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Fundraising fears overtake hiring as lead concern for Israeli startups, survey finds

Study by Startup Snapshot shows how tech firms are reacting to market conditions, as interest rates climb and market turmoil continues

Luke Tress is an editor and a reporter in New York for The Times of Israel.

Illustrative: An aerial view of the Tel Aviv Stock Exchange and the surrounding area, April 20, 2022. (Matanya Tausig/Flash90)
Illustrative: An aerial view of the Tel Aviv Stock Exchange and the surrounding area, April 20, 2022. (Matanya Tausig/Flash90)

The ability to fundraise is the leading concern for Israeli startups, replacing worries about hiring and retention, a new survey of over 450 tech workers showed.

Startup Snapshot, a data-sharing platform for the Israeli startup ecosystem, found that 74% of firms were worried about their ability to raise their next round of funding.

Their other lead concern was sales and results, with 47% saying they were worried, up from 35% the previous month.

The data reflected changing market conditions, and how tech firms are coping with the shifting sands.

Startup Snapshot’s previous report, in April, found that hiring and retention was the lead concern for startups, with 58% saying it was a worry. In May, that figure fell to 40%.

In recent weeks, interest rates have climbed, stock markets have dropped and inflated private market valuations have fallen, the group said.

The Bank of Israel raised interest rates in both April and May, and the US Federal Reserve went through with a widely expected rate hike on Wednesday.

Public markets in both the US and Israel have fallen, with many highly valued tech stocks hit particularly hard.

Over half of startups in the survey, 52%, had their investors tell them in May to cut costs, as venture capital firms brace for uncertain times ahead.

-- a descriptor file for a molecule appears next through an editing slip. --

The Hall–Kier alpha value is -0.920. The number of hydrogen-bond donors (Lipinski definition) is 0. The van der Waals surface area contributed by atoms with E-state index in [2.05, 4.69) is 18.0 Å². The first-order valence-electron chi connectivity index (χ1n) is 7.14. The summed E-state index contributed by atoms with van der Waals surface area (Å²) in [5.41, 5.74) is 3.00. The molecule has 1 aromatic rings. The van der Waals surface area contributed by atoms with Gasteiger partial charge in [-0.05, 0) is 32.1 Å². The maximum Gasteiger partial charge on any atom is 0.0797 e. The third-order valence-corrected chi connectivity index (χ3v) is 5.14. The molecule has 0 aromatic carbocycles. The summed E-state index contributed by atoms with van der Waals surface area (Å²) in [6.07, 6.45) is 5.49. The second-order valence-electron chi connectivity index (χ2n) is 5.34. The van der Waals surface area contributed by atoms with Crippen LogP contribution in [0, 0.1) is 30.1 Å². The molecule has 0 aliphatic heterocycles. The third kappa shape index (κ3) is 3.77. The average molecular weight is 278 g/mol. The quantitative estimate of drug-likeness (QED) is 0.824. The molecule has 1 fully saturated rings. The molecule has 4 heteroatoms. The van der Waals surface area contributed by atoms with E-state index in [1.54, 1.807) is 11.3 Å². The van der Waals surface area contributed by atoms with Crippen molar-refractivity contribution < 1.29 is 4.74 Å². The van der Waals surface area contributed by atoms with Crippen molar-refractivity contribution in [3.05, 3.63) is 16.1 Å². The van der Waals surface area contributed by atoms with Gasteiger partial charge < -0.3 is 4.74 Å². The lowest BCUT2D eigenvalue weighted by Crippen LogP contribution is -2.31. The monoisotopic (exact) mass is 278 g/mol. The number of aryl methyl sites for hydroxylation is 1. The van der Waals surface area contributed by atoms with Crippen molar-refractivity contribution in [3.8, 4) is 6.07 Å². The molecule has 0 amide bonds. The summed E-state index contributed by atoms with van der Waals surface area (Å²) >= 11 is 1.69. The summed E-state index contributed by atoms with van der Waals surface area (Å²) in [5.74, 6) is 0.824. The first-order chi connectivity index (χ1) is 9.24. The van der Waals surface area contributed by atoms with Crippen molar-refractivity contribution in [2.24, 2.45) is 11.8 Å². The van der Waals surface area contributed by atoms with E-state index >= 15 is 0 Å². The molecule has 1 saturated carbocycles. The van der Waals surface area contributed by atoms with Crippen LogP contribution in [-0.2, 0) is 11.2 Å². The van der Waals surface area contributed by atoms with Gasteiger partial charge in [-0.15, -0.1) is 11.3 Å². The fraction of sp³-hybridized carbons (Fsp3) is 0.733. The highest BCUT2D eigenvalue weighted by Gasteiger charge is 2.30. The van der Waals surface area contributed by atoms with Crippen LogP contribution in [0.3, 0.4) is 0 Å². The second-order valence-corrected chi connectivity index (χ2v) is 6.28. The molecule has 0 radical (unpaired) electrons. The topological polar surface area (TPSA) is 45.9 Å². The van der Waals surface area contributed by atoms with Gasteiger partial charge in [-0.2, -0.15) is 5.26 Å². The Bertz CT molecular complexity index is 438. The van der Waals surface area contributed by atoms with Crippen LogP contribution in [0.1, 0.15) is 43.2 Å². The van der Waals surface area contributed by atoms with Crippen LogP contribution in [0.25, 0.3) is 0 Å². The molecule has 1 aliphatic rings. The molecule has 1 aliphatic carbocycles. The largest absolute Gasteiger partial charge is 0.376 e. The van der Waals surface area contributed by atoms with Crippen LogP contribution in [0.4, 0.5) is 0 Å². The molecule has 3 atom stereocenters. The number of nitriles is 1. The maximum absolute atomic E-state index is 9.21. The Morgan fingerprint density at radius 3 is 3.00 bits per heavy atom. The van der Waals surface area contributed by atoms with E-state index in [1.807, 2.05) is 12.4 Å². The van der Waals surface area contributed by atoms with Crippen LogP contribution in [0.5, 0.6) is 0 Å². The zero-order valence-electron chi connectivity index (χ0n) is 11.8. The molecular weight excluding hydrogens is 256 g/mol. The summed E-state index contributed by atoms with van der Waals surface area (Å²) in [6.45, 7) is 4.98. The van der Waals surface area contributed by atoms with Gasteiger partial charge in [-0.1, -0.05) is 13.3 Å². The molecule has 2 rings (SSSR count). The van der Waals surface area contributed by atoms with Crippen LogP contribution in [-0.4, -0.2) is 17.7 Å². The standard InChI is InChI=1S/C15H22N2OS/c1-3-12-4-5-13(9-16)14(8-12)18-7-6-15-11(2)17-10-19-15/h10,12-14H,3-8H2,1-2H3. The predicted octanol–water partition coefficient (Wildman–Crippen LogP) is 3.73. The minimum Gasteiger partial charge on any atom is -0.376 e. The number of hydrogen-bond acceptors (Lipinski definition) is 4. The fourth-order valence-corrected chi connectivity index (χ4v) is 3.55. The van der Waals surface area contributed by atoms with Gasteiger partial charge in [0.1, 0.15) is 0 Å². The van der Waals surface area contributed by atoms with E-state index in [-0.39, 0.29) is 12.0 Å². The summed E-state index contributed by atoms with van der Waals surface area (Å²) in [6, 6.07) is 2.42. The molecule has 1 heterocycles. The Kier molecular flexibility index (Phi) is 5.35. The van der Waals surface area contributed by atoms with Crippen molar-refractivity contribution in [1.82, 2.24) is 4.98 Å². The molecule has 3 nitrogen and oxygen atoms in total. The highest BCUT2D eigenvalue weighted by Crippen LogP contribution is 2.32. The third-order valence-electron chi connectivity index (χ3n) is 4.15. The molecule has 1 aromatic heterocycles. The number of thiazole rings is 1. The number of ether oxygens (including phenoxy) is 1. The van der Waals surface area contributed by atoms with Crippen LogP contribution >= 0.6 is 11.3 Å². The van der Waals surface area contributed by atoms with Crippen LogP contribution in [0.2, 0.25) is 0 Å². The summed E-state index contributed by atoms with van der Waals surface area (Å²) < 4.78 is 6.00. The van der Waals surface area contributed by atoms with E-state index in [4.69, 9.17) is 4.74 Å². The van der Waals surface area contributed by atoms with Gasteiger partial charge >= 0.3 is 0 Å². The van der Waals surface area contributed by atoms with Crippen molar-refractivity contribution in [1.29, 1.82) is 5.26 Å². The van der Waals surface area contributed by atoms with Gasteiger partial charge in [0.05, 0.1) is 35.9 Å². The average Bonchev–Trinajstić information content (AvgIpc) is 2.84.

Sixty-eight percent of startups reduced hiring strategies in May due to recent market dynamics, with 45% slowing hiring, 18% freezing it and 4% firing people.

Despite the drawback, a little over half of all startups surveyed said they don’t expect to meet their hiring targets, citing a “talent gap” involving high competition, lack of applicants and high salary demands.

The respondents reported high employee turnover in the past year, with workers mainly leaving for higher salaries. Most employees were not worried about job security, and close to half were considering quitting their job in the next year.

Job-seekers were more attracted to smaller firms, with 49% wanting to work for a growth-stage startup and only 11% looking to a large public firm like Wix or ironSource.

That dynamic switched in recent months as public markets experienced turmoil and employees looked to smaller firms that could have a lucrative IPO down the road.

Startup Snapshot collected data from over 450 startup founders and employees to compile the report.

The Startup Snapshot initiative, launched in 2020, aims to bring greater transparency to Israel’s tech ecosystem by creating a data-sharing and cooperation platform within the community.

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